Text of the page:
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What I Learned on Summer Vacation

Two trips down, one to go.

Hmmm, it is painfully apparent that most tourism people and operators don’t have the slightest idea of what they need to do to make their facility/town/province a destination. Occassionally you stumble apon an operation that is doing it right and they shine like a beacon to all the others. The secret? Its the little things. Landscaping is big. So is a fresh appearance. Pealing paint. Not so good. Weeds and stains. Nope. How about signs that are faded and need to be redone? Not a big puller. It seems that most people in tourism like to pat themselves on the back and keep with the attitude that we have built it so they will come. Not anymore. In the past, information was sketchy. You went on word of mouth and reputation. In the internet age, people can learn all about you, and compare you to a hundred other destinations before they even come. So if you don’t look fantastic on the small screen, they ain’t coming to see it in real life. One other thing. When people do show up, treat them like gold. Not like they are being tolerated. A smile, some small talk and a handshake and thank you when the arrive is worth a lot.

Family vacations should be renamed to family survival trials. I can’t remember the last time we went anywhere as a family and I had a relaxing time. Sober. My children are adrenaline junkies and will take all you can throw at them and ask for more. I can usually oblige, but it takes its toll. DO NOT go zip-lining with a pinched nerve in your back. You tend to get tied up in the pain and forget to do something simple like keep at least one of your safety lines attached at all times. Not only do you get berated by the course staff and sent off for dentention, your children watch their dreams of doing the real “fun” stuff float away as their loser father blows it again. Honestly, I felt like a little boy in school who forgot to bring their books to class.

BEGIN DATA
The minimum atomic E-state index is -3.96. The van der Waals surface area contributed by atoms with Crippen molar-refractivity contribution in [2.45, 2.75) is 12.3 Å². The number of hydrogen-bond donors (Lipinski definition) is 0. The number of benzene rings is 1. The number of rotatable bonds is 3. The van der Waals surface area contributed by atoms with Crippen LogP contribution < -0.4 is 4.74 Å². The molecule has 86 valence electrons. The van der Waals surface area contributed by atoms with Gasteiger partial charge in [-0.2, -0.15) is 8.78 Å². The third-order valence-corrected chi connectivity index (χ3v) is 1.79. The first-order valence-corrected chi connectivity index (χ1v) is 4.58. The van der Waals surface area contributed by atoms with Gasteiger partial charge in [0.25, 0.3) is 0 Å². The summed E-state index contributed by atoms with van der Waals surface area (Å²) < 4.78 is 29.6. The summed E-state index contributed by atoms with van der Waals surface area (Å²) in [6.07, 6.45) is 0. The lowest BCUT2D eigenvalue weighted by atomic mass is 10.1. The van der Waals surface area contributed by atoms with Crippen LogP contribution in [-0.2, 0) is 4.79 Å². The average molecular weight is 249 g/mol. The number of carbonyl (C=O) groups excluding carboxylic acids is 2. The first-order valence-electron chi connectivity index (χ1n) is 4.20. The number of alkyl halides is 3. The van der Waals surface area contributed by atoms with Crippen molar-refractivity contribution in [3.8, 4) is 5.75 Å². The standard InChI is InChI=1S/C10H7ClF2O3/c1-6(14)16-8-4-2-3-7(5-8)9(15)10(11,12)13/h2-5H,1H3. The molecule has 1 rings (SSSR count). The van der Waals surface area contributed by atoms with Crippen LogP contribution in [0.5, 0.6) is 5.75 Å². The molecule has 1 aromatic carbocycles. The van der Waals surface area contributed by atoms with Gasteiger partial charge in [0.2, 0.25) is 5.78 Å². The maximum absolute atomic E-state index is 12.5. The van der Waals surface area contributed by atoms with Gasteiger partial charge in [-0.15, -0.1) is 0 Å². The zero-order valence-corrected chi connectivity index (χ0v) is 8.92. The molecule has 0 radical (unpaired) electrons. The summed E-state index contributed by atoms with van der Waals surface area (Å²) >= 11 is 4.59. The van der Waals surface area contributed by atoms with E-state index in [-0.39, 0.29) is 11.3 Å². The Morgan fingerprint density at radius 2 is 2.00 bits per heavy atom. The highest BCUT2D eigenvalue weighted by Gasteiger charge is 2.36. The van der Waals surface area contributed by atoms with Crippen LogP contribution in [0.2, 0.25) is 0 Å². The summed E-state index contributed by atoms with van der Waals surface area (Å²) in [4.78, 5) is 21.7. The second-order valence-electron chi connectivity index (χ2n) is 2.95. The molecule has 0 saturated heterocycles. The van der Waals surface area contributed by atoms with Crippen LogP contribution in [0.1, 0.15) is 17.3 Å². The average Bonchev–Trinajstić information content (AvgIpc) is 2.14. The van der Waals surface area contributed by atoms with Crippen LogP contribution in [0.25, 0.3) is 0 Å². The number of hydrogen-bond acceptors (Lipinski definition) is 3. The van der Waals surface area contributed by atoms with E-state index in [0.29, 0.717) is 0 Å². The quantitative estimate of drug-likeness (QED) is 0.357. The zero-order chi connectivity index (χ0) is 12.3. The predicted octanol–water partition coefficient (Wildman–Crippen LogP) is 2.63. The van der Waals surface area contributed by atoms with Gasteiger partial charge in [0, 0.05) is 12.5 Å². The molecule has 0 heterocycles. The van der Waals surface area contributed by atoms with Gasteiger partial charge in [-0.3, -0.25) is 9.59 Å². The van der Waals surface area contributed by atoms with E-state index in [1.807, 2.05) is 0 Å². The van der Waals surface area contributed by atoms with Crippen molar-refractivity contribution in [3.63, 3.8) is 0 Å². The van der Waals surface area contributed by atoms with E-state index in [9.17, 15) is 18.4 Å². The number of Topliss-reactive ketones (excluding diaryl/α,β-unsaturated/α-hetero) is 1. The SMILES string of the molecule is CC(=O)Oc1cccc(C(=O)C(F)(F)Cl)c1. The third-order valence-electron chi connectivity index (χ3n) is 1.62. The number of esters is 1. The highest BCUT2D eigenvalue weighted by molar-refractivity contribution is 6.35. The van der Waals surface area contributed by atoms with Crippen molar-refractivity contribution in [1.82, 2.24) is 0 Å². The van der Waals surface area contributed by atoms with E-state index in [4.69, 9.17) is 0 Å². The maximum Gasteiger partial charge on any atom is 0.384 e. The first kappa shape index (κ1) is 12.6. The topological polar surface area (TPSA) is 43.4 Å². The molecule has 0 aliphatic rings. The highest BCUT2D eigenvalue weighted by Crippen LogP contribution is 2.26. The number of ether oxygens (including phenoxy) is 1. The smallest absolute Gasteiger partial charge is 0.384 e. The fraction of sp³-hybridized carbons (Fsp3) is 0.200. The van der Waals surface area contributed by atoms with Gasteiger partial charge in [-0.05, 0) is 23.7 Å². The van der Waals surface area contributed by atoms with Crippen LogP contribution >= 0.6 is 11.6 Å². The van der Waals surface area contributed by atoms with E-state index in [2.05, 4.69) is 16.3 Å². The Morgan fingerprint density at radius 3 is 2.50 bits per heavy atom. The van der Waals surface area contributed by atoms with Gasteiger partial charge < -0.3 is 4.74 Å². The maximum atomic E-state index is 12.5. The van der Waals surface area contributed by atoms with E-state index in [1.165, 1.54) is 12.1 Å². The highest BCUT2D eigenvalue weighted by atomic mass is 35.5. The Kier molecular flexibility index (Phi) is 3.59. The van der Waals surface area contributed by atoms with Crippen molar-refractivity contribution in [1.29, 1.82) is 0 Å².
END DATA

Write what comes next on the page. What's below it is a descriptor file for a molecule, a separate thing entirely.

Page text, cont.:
Distance does not relate to interesting destinations. We had more fun close to home this year than farther away. Conditions of roads means a lot. Travelers do not like having to dodge potholes while they are trying to figure out why they are lost.

Finally, it is a slow year. We have not encountered large crowds anywhere we have gone. A jewel like The Keltic was practically a ghost town. Better for us, not so good for the operator.

Until then, I remain,

A Sour Kraut

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